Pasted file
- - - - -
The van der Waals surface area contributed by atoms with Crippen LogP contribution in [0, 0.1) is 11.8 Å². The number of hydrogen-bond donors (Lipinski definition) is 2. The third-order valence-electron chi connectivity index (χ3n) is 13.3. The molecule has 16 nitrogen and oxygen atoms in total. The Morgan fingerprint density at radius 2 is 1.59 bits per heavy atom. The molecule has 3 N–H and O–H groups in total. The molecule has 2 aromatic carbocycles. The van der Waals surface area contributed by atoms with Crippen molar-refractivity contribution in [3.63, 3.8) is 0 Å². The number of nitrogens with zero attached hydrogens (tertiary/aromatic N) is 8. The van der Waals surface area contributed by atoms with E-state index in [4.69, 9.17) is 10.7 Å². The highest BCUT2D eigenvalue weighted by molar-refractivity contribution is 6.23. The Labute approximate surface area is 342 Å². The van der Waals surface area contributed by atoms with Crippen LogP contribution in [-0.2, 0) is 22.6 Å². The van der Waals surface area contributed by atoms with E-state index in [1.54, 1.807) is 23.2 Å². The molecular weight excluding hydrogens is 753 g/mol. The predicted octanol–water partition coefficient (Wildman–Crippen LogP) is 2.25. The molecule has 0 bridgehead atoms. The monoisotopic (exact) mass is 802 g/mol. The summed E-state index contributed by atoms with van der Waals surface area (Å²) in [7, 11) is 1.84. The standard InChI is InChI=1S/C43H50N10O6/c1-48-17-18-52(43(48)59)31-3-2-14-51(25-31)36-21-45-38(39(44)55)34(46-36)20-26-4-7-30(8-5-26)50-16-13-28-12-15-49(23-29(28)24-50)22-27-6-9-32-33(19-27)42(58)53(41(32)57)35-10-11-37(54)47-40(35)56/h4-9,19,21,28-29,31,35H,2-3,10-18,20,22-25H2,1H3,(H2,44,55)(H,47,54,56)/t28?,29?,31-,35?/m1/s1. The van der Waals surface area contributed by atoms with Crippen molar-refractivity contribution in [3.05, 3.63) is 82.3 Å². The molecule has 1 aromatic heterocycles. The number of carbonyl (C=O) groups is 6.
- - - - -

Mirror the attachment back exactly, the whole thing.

The van der Waals surface area contributed by atoms with Crippen LogP contribution in [0, 0.1) is 11.8 Å². The number of hydrogen-bond donors (Lipinski definition) is 2. The third-order valence-electron chi connectivity index (χ3n) is 13.3. The molecule has 16 nitrogen and oxygen atoms in total. The Morgan fingerprint density at radius 2 is 1.59 bits per heavy atom. The molecule has 3 N–H and O–H groups in total. The molecule has 2 aromatic carbocycles. The van der Waals surface area contributed by atoms with Crippen molar-refractivity contribution in [3.63, 3.8) is 0 Å². The number of nitrogens with zero attached hydrogens (tertiary/aromatic N) is 8. The van der Waals surface area contributed by atoms with E-state index in [4.69, 9.17) is 10.7 Å². The highest BCUT2D eigenvalue weighted by molar-refractivity contribution is 6.23. The Labute approximate surface area is 342 Å². The van der Waals surface area contributed by atoms with Crippen LogP contribution in [-0.2, 0) is 22.6 Å². The van der Waals surface area contributed by atoms with E-state index in [1.54, 1.807) is 23.2 Å². The molecular weight excluding hydrogens is 753 g/mol. The predicted octanol–water partition coefficient (Wildman–Crippen LogP) is 2.25. The molecule has 0 bridgehead atoms. The monoisotopic (exact) mass is 802 g/mol. The summed E-state index contributed by atoms with van der Waals surface area (Å²) in [7, 11) is 1.84. The standard InChI is InChI=1S/C43H50N10O6/c1-48-17-18-52(43(48)59)31-3-2-14-51(25-31)36-21-45-38(39(44)55)34(46-36)20-26-4-7-30(8-5-26)50-16-13-28-12-15-49(23-29(28)24-50)22-27-6-9-32-33(19-27)42(58)53(41(32)57)35-10-11-37(54)47-40(35)56/h4-9,19,21,28-29,31,35H,2-3,10-18,20,22-25H2,1H3,(H2,44,55)(H,47,54,56)/t28?,29?,31-,35?/m1/s1. The van der Waals surface area contributed by atoms with Crippen molar-refractivity contribution in [3.05, 3.63) is 82.3 Å². The molecule has 1 aromatic heterocycles. The number of carbonyl (C=O) groups is 6.